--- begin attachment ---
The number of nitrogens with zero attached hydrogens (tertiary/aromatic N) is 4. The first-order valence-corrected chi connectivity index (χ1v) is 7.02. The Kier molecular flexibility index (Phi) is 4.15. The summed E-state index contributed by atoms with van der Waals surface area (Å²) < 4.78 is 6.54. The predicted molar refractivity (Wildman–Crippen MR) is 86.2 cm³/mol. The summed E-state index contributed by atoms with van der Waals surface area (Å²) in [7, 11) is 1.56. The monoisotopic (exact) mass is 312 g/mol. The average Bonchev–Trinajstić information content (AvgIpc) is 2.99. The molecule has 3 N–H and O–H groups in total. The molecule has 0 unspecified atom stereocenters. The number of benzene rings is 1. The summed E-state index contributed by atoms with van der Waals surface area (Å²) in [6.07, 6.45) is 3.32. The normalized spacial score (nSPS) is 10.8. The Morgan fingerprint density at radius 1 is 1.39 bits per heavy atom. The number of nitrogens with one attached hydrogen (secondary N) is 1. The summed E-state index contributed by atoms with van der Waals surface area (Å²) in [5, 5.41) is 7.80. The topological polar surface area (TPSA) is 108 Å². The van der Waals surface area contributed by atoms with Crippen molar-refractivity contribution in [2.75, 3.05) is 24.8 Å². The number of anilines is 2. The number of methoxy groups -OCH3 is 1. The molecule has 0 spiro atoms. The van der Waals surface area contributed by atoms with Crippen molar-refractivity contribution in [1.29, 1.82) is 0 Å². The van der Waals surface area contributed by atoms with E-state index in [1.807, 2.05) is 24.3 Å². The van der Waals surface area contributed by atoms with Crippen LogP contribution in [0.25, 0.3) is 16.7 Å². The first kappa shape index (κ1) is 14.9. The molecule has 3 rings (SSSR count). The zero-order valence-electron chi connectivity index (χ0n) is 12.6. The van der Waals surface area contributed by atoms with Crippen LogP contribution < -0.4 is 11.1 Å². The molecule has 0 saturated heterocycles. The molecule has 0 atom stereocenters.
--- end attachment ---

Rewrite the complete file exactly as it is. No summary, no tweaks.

The number of nitrogens with zero attached hydrogens (tertiary/aromatic N) is 4. The first-order valence-corrected chi connectivity index (χ1v) is 7.02. The Kier molecular flexibility index (Phi) is 4.15. The summed E-state index contributed by atoms with van der Waals surface area (Å²) < 4.78 is 6.54. The predicted molar refractivity (Wildman–Crippen MR) is 86.2 cm³/mol. The summed E-state index contributed by atoms with van der Waals surface area (Å²) in [7, 11) is 1.56. The monoisotopic (exact) mass is 312 g/mol. The average Bonchev–Trinajstić information content (AvgIpc) is 2.99. The molecule has 3 N–H and O–H groups in total. The molecule has 0 unspecified atom stereocenters. The number of benzene rings is 1. The summed E-state index contributed by atoms with van der Waals surface area (Å²) in [6.07, 6.45) is 3.32. The normalized spacial score (nSPS) is 10.8. The Morgan fingerprint density at radius 1 is 1.39 bits per heavy atom. The number of nitrogens with one attached hydrogen (secondary N) is 1. The summed E-state index contributed by atoms with van der Waals surface area (Å²) in [5, 5.41) is 7.80. The topological polar surface area (TPSA) is 108 Å². The van der Waals surface area contributed by atoms with Crippen molar-refractivity contribution in [2.75, 3.05) is 24.8 Å². The number of anilines is 2. The number of methoxy groups -OCH3 is 1. The molecule has 0 spiro atoms. The van der Waals surface area contributed by atoms with Crippen molar-refractivity contribution in [1.29, 1.82) is 0 Å². The van der Waals surface area contributed by atoms with E-state index in [1.807, 2.05) is 24.3 Å². The van der Waals surface area contributed by atoms with Crippen LogP contribution in [0.25, 0.3) is 16.7 Å². The first kappa shape index (κ1) is 14.9. The molecule has 3 rings (SSSR count). The zero-order valence-electron chi connectivity index (χ0n) is 12.6. The van der Waals surface area contributed by atoms with Crippen LogP contribution < -0.4 is 11.1 Å². The molecule has 0 saturated heterocycles. The molecule has 0 atom stereocenters.